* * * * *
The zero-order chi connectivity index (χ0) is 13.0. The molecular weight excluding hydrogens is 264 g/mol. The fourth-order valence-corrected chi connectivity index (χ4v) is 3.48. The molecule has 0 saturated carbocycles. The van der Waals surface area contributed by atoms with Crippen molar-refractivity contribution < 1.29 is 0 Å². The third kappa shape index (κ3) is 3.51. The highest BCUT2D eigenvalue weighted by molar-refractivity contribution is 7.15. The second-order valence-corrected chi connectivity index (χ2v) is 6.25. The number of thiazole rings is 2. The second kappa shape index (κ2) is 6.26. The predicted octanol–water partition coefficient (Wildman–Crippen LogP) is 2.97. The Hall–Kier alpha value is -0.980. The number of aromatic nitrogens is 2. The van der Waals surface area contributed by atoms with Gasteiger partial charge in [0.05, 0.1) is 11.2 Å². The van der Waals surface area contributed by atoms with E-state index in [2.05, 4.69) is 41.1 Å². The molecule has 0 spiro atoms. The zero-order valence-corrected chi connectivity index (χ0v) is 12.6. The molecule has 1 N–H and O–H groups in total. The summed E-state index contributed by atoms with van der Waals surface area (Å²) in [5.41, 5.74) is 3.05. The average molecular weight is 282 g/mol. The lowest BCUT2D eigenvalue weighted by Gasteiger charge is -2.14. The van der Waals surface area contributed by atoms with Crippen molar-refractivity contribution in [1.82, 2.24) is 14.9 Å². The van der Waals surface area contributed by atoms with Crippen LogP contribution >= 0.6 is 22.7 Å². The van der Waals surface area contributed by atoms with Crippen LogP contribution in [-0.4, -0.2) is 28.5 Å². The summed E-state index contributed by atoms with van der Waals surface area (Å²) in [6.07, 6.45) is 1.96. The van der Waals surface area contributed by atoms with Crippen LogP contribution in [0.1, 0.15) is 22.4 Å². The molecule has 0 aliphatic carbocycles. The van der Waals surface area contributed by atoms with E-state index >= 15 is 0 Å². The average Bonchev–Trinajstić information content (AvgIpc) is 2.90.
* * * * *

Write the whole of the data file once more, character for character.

The zero-order chi connectivity index (χ0) is 13.0. The molecular weight excluding hydrogens is 264 g/mol. The fourth-order valence-corrected chi connectivity index (χ4v) is 3.48. The molecule has 0 saturated carbocycles. The van der Waals surface area contributed by atoms with Crippen molar-refractivity contribution < 1.29 is 0 Å². The third kappa shape index (κ3) is 3.51. The highest BCUT2D eigenvalue weighted by molar-refractivity contribution is 7.15. The second-order valence-corrected chi connectivity index (χ2v) is 6.25. The number of thiazole rings is 2. The second kappa shape index (κ2) is 6.26. The predicted octanol–water partition coefficient (Wildman–Crippen LogP) is 2.97. The Hall–Kier alpha value is -0.980. The number of aromatic nitrogens is 2. The van der Waals surface area contributed by atoms with Gasteiger partial charge in [0.05, 0.1) is 11.2 Å². The van der Waals surface area contributed by atoms with E-state index in [2.05, 4.69) is 41.1 Å². The molecule has 0 spiro atoms. The zero-order valence-corrected chi connectivity index (χ0v) is 12.6. The molecule has 1 N–H and O–H groups in total. The summed E-state index contributed by atoms with van der Waals surface area (Å²) in [5.41, 5.74) is 3.05. The average molecular weight is 282 g/mol. The lowest BCUT2D eigenvalue weighted by Gasteiger charge is -2.14. The van der Waals surface area contributed by atoms with Crippen molar-refractivity contribution in [1.82, 2.24) is 14.9 Å². The van der Waals surface area contributed by atoms with Crippen LogP contribution >= 0.6 is 22.7 Å². The van der Waals surface area contributed by atoms with Crippen LogP contribution in [-0.4, -0.2) is 28.5 Å². The summed E-state index contributed by atoms with van der Waals surface area (Å²) in [6.07, 6.45) is 1.96. The van der Waals surface area contributed by atoms with Crippen LogP contribution in [0.1, 0.15) is 22.4 Å². The molecule has 0 aliphatic carbocycles. The van der Waals surface area contributed by atoms with E-state index >= 15 is 0 Å². The average Bonchev–Trinajstić information content (AvgIpc) is 2.90.